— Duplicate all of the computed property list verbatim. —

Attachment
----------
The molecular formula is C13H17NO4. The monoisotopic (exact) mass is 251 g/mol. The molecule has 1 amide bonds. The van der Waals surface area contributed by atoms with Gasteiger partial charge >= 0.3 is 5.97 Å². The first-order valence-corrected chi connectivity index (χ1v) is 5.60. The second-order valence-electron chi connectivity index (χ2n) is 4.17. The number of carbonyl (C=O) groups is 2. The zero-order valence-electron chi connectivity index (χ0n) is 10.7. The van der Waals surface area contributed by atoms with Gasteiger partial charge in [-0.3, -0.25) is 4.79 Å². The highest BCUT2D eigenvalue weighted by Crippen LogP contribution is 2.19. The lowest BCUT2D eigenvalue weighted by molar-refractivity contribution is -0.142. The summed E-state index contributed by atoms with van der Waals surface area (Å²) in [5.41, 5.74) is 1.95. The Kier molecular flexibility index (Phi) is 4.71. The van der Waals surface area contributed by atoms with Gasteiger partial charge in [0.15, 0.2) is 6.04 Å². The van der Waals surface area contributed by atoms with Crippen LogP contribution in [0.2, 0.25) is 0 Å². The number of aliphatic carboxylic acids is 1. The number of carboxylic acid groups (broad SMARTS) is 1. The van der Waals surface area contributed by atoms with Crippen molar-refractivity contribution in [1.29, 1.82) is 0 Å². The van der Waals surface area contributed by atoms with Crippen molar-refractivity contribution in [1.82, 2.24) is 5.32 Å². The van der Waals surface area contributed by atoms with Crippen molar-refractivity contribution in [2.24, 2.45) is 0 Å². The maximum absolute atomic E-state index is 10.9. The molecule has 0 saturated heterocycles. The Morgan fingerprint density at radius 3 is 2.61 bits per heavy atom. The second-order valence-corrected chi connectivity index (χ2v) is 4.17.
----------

The molecular formula is C13H17NO4. The monoisotopic (exact) mass is 251 g/mol. The molecule has 1 amide bonds. The van der Waals surface area contributed by atoms with Gasteiger partial charge >= 0.3 is 5.97 Å². The first-order valence-corrected chi connectivity index (χ1v) is 5.60. The second-order valence-electron chi connectivity index (χ2n) is 4.17. The number of carbonyl (C=O) groups is 2. The zero-order valence-electron chi connectivity index (χ0n) is 10.7. The van der Waals surface area contributed by atoms with Gasteiger partial charge in [-0.3, -0.25) is 4.79 Å². The highest BCUT2D eigenvalue weighted by Crippen LogP contribution is 2.19. The lowest BCUT2D eigenvalue weighted by molar-refractivity contribution is -0.142. The summed E-state index contributed by atoms with van der Waals surface area (Å²) in [5.41, 5.74) is 1.95. The Kier molecular flexibility index (Phi) is 4.71. The van der Waals surface area contributed by atoms with Gasteiger partial charge in [0.15, 0.2) is 6.04 Å². The van der Waals surface area contributed by atoms with Crippen LogP contribution in [0.2, 0.25) is 0 Å². The number of aliphatic carboxylic acids is 1. The number of carboxylic acid groups (broad SMARTS) is 1. The van der Waals surface area contributed by atoms with Crippen molar-refractivity contribution in [1.29, 1.82) is 0 Å². The van der Waals surface area contributed by atoms with Crippen molar-refractivity contribution in [1.82, 2.24) is 5.32 Å². The van der Waals surface area contributed by atoms with Crippen molar-refractivity contribution in [2.24, 2.45) is 0 Å². The maximum absolute atomic E-state index is 10.9. The molecule has 0 saturated heterocycles. The Morgan fingerprint density at radius 3 is 2.61 bits per heavy atom. The second-order valence-corrected chi connectivity index (χ2v) is 4.17.